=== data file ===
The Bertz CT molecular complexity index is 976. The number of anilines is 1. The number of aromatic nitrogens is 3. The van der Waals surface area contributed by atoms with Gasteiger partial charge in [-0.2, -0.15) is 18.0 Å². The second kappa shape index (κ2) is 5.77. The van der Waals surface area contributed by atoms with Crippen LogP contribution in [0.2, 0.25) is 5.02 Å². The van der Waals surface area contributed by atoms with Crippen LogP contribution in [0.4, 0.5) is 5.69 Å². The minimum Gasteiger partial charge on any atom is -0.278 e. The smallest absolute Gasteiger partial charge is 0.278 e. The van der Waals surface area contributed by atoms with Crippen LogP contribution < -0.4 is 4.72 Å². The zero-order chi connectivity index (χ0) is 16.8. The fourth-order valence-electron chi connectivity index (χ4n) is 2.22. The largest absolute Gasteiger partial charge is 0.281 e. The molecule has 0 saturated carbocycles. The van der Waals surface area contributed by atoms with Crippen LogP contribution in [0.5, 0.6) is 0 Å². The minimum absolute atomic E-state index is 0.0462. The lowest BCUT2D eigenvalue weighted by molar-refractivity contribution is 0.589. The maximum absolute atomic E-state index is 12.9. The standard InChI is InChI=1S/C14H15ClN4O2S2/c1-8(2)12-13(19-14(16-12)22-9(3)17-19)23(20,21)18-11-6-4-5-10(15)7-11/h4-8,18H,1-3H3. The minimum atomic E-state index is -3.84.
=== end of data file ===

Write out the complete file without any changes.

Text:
The Bertz CT molecular complexity index is 976. The number of anilines is 1. The number of aromatic nitrogens is 3. The van der Waals surface area contributed by atoms with Gasteiger partial charge in [-0.2, -0.15) is 18.0 Å². The second kappa shape index (κ2) is 5.77. The van der Waals surface area contributed by atoms with Crippen LogP contribution in [0.2, 0.25) is 5.02 Å². The van der Waals surface area contributed by atoms with Crippen LogP contribution in [0.4, 0.5) is 5.69 Å². The minimum Gasteiger partial charge on any atom is -0.278 e. The smallest absolute Gasteiger partial charge is 0.278 e. The van der Waals surface area contributed by atoms with Crippen LogP contribution < -0.4 is 4.72 Å². The zero-order chi connectivity index (χ0) is 16.8. The fourth-order valence-electron chi connectivity index (χ4n) is 2.22. The largest absolute Gasteiger partial charge is 0.281 e. The molecule has 0 saturated carbocycles. The van der Waals surface area contributed by atoms with Crippen LogP contribution in [0.5, 0.6) is 0 Å². The minimum absolute atomic E-state index is 0.0462. The lowest BCUT2D eigenvalue weighted by molar-refractivity contribution is 0.589. The maximum absolute atomic E-state index is 12.9. The standard InChI is InChI=1S/C14H15ClN4O2S2/c1-8(2)12-13(19-14(16-12)22-9(3)17-19)23(20,21)18-11-6-4-5-10(15)7-11/h4-8,18H,1-3H3. The minimum atomic E-state index is -3.84.